It has been known for decades that the vast majority of human biological differences aren’t between groups, they’re from person to person. It’s weird that scientists and doctors still resort to sifting people into huge populations when trying to understand us: ethnicity, race, sex, and gender. 2024 will mark the year that they finally relinquish their reliance on these broad categories and start to focus on the individual.
To give one example of how crude the population approach can be: Women are less likely to be diagnosed with heart attacks even when they experience typical heart attack symptoms—because people generally associate heart attacks with men. What matters for this and most other common conditions is not a patient’s sex, but their particular symptoms. Every woman (and man and nonbinary person) is physiologically different from the next. Flattened-out categories that focus on the statistically “typical” patient in each group do little justice to this complexity.
At times, the use of categories has been plain pseudoscientific, with devastating consequences. In 2021, the National Football League in the United States made the long-overdue decision to end its controversial use of “race norming,” which assumed that Black players with brain damage had lower levels of cognitive function to begin with. As a result, Black players were less likely to receive financial compensation for injuries. The NFL’s move ricocheted through science and medicine. A convincing case has already been made against using race-based equations when estimating kidney function, with many labs now abandoning the practice.
In 2024, scientists will finally move toward understanding every person as a multifaceted individual. Achieving this level of granular detail may seem unmanageable for health services and medical researchers dealing with millions of patients, but we’ve already entered an age in which data collection and processing power offer the capacity to do just that. Together with advances in personal genome analysis and information about physical activity, diet, stress, and hormonal and menstrual cycles potentially available through our own devices, researchers can know more about single patients than ever before.
For instance, the family-founded community group PatientsLikeMe, which launched in 2005, has brought together patients with complex conditions such as infertility and lupus, and given them space to share their lived experiences in enormous detail. Not only can a patient see which treatments work for others, but they can also let others know which treatments work for them. This data is in turn being used to inform health research. Based in Cambridge, Massachusetts, the platform now has more than 850,000 members.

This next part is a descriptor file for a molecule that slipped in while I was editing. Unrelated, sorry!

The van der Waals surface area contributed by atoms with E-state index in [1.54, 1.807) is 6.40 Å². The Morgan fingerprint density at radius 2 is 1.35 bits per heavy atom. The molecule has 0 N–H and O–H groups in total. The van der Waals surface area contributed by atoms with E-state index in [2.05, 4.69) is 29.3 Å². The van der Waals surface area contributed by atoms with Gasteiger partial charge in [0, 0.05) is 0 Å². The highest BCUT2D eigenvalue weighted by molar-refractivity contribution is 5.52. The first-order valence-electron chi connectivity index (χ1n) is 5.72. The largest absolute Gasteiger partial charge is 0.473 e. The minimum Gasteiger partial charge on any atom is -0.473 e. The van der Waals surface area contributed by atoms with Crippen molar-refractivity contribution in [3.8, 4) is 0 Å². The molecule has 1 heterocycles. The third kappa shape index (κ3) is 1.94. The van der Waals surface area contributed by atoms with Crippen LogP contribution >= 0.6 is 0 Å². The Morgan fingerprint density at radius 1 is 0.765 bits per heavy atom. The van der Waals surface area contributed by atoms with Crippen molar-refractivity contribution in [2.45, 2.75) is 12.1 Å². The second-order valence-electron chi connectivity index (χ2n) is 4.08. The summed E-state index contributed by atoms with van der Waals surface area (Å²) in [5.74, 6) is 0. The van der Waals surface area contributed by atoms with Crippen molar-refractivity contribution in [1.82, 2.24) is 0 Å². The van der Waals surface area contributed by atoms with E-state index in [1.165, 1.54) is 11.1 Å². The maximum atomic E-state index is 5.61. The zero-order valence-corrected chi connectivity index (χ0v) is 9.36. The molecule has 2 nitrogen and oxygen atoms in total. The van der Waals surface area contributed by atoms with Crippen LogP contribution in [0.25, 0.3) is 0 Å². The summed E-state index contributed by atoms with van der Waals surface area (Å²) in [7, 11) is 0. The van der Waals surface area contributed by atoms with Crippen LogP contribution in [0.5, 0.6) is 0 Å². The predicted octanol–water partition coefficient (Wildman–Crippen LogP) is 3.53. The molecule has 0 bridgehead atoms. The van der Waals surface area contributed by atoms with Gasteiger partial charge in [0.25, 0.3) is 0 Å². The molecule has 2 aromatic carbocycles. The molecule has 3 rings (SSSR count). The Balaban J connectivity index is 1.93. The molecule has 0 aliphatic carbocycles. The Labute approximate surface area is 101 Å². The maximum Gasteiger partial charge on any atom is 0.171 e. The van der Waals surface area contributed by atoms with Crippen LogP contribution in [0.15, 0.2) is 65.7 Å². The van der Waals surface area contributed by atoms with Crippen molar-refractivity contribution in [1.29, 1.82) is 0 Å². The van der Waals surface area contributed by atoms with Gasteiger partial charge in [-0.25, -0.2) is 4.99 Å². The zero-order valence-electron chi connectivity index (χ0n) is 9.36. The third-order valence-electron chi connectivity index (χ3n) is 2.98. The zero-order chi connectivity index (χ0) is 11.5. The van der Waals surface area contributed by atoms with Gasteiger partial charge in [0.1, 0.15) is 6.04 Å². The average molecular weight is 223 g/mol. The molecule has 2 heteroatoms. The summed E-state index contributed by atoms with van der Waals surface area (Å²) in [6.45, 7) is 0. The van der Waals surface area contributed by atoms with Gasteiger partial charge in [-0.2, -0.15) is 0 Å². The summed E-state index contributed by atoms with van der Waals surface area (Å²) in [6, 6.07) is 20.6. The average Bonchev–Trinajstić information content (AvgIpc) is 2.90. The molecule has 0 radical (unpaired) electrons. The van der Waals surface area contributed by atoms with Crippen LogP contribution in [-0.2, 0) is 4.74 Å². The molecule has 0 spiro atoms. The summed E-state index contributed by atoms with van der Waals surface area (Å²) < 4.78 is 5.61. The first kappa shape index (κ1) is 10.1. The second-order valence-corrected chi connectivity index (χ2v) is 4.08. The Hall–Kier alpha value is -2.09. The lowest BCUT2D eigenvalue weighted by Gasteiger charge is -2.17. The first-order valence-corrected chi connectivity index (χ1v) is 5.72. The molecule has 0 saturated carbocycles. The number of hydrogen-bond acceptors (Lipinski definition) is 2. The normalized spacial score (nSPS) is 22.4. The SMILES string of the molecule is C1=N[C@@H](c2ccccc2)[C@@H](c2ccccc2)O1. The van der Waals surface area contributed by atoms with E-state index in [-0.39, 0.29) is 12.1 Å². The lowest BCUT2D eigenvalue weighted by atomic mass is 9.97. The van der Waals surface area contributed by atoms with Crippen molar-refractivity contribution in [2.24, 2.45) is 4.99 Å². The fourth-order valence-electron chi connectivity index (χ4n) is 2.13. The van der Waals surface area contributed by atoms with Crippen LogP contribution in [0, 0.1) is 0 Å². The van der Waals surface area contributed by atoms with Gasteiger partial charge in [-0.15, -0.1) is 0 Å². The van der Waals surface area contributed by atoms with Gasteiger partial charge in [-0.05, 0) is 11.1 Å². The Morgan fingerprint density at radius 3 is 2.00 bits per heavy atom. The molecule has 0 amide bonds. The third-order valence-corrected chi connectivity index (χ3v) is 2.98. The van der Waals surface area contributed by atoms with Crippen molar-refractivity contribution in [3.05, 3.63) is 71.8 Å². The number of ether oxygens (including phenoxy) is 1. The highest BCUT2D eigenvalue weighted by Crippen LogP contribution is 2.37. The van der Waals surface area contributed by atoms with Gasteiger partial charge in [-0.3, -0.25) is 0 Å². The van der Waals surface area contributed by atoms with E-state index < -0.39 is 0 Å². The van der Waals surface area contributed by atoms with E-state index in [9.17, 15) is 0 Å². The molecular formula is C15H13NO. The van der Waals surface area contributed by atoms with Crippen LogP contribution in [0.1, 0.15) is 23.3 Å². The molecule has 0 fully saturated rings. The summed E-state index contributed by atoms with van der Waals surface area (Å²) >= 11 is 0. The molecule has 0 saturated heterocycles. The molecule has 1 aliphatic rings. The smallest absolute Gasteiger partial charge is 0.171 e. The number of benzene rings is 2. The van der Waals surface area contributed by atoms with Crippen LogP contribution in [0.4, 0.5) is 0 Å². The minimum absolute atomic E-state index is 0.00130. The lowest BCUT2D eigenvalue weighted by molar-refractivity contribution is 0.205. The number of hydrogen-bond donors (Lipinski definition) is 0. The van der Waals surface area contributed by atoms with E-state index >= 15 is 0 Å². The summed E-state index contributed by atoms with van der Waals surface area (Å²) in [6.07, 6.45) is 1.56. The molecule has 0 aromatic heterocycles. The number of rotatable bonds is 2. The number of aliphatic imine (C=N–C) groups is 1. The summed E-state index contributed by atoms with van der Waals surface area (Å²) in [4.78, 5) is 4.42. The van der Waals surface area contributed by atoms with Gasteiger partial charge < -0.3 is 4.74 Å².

When any of us takes a drug for the first time, it’s vital to know that it’s safe and effective for most people, but it’s even more important to know that it won’t harm us personally. At the University of Pennsylvania, David Lydon-Staley at the Addiction, Health, and Adolescence Lab has been asking whether it might be possible to conduct trials in which n=1. For a fortnight, he tested melatonin gummies on himself almost as though he were in a clinical trial, to figure out whether they might help him sleep better. The goal wasn’t to understand whether the gummies worked for most people—but to figure out if they worked for him, the person who needed them. (Incidentally, in his case, they didn’t.)
This is a maverick approach, and it may fit poorly with how modern-day clinical trials work, but it points toward a different kind of science of human difference. By switching from population-level studies to individual-level ones, in 2024 scientists will also start to draw a finer-grained portrait of who we are as a species. The challenge is how to do that safely, without compromising privacy, and how to include every single person on the planet—not just the few.